Massage Therapy and Insomnia
Insomnia is a pervasive disorder that affects more than 30% of American adults in the United States. Insomnia is defined as a disorder that makes it difficult to fall asleep or stay asleep, as well as waking up too early or getting poor quality sleep. Chronic insomnia could last months to years and it affects daily living, work performance and more.
The biochemistry of insomnia is complex. However, a central cause of insomnia is due to low levels of melatonin in the brain. Melatonin is a neurotransmitter produced in the pineal gland from converted serotonin, another important neurotransmitter. The secretion of melatonin in the brain is directly related to the exposure of light to the eyes. Higher levels of melatonin are secreted during the night and lower levels are secreted during the daylight hours. Darkness is therefore an important component to getting a good nights rest. If you get up during the night, it is better to not turn on any lights (unless it is a hazard).
Serotonin, the precursor to melatonin, is produced from the amino acid tryptophan (think Thanksgiving turkey). Serotonin is a critical neurotransmitter in the brain that regulates complex systems such as the cardiovascular, renal, immune, and gastrointestinal systems. Extremely low levels of serotonin have been found in disorders like schizophrenia, compulsive disorders, learning deficiencies, and major depression. It is often referred to as the feel-good neurotransmitter.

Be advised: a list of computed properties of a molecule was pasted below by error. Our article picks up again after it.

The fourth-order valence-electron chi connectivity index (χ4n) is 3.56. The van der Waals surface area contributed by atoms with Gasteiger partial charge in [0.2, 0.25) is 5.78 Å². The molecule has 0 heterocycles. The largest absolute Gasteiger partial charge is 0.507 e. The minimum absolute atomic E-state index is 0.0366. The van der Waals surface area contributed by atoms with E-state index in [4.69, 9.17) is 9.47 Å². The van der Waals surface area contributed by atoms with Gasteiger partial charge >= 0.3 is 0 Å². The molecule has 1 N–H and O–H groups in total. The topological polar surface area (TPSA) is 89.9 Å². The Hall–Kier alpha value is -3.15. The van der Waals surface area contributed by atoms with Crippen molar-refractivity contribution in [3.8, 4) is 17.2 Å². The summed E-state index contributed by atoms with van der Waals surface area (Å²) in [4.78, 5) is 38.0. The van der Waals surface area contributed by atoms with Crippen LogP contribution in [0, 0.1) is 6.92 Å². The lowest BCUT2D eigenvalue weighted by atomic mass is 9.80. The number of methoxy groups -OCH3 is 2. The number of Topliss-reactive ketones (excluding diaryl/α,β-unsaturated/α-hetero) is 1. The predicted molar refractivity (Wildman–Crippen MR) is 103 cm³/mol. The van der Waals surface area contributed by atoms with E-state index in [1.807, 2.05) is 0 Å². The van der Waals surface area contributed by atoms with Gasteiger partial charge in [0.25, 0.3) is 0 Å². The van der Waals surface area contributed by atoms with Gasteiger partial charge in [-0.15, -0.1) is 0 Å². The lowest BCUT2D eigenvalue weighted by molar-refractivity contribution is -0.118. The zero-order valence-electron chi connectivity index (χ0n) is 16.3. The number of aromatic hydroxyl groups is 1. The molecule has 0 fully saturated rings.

Interestingly, several studies demonstrate that serotonin levels increase significantly during and after massage therapy. In a study done on depressed pregnant mothers, serotonin levels increased by 23% in women who received massage therapy. Another research study examined infants of depressed mothers. Infants were assigned to either a massage therapy group or a rocking group for a 6-week period. After the 6 weeks, serotonin levels increased by 34% in infants that received massage therapy and cortisol levels decreased by 53%.
Repeatedly, massage therapy has demonstrated in a number of studies that it is effective in decreasing cortisol levels and increasing serotonin and dopamine levels.
Does this mean that massage therapy is an effective aid in treating insomnia? A study done on postmenopausal women measured whether therapeutic massage had an effect on insomnia. The therapeutic massage group did show an improvement in insomnia related symptoms as well as in depressive symptoms. In a study done on chronic low-back pain, individuals were assigned to either a massage therapy group or a relaxation therapy group. The massage therapy group experienced less pain, anxiety and improved quality of sleep.
The American Massage Therapy Association (AMTA) has even made the position that massage therapy does help improve quality of sleep. Click here for list of studies they use to support their position. Overall, massage therapy seems to be effective therapy to help improve insomnia and sleep related disorders.
Massage Works Los Gatos offers massage therapy that does just that, it works, to help you get relief from chronic or acute pain as well as stress and strain. Our mission is to help active women and men incorporate massage as part of a healthy lifestyle to live with positive energy and vitality. Our skilled massage therapists help you get relief from problems such as headaches, carpal tunnel, knee pain and sciatica.
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